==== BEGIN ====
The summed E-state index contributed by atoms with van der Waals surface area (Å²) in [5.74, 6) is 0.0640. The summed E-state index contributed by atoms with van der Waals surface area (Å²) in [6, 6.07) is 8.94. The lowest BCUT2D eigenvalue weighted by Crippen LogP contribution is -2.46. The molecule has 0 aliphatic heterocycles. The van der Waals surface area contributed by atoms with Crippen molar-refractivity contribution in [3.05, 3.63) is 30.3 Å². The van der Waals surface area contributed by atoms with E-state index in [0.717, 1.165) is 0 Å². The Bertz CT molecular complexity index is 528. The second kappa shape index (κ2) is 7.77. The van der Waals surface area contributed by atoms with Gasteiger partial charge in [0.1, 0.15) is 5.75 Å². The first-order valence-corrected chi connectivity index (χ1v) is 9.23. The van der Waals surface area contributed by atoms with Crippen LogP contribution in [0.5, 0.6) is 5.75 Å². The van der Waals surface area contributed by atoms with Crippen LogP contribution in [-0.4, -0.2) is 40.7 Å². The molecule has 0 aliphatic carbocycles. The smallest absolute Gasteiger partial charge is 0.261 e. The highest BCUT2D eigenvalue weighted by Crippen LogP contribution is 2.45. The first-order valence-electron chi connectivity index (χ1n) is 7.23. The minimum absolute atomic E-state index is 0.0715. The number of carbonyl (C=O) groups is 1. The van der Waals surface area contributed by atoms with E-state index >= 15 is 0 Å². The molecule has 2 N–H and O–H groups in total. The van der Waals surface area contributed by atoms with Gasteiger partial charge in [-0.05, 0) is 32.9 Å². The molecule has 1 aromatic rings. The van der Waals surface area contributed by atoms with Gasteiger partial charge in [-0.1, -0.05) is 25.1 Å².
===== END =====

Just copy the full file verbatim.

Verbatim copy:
The summed E-state index contributed by atoms with van der Waals surface area (Å²) in [5.74, 6) is 0.0640. The summed E-state index contributed by atoms with van der Waals surface area (Å²) in [6, 6.07) is 8.94. The lowest BCUT2D eigenvalue weighted by Crippen LogP contribution is -2.46. The molecule has 0 aliphatic heterocycles. The van der Waals surface area contributed by atoms with Crippen molar-refractivity contribution in [3.05, 3.63) is 30.3 Å². The van der Waals surface area contributed by atoms with E-state index in [0.717, 1.165) is 0 Å². The Bertz CT molecular complexity index is 528. The second kappa shape index (κ2) is 7.77. The van der Waals surface area contributed by atoms with Gasteiger partial charge in [0.1, 0.15) is 5.75 Å². The first-order valence-corrected chi connectivity index (χ1v) is 9.23. The van der Waals surface area contributed by atoms with Crippen LogP contribution in [0.5, 0.6) is 5.75 Å². The van der Waals surface area contributed by atoms with Crippen LogP contribution in [-0.4, -0.2) is 40.7 Å². The molecule has 0 aliphatic carbocycles. The smallest absolute Gasteiger partial charge is 0.261 e. The highest BCUT2D eigenvalue weighted by Crippen LogP contribution is 2.45. The first-order valence-electron chi connectivity index (χ1n) is 7.23. The minimum absolute atomic E-state index is 0.0715. The number of carbonyl (C=O) groups is 1. The van der Waals surface area contributed by atoms with E-state index >= 15 is 0 Å². The molecule has 2 N–H and O–H groups in total. The van der Waals surface area contributed by atoms with Gasteiger partial charge in [-0.05, 0) is 32.9 Å². The molecule has 1 aromatic rings. The van der Waals surface area contributed by atoms with Gasteiger partial charge in [-0.1, -0.05) is 25.1 Å².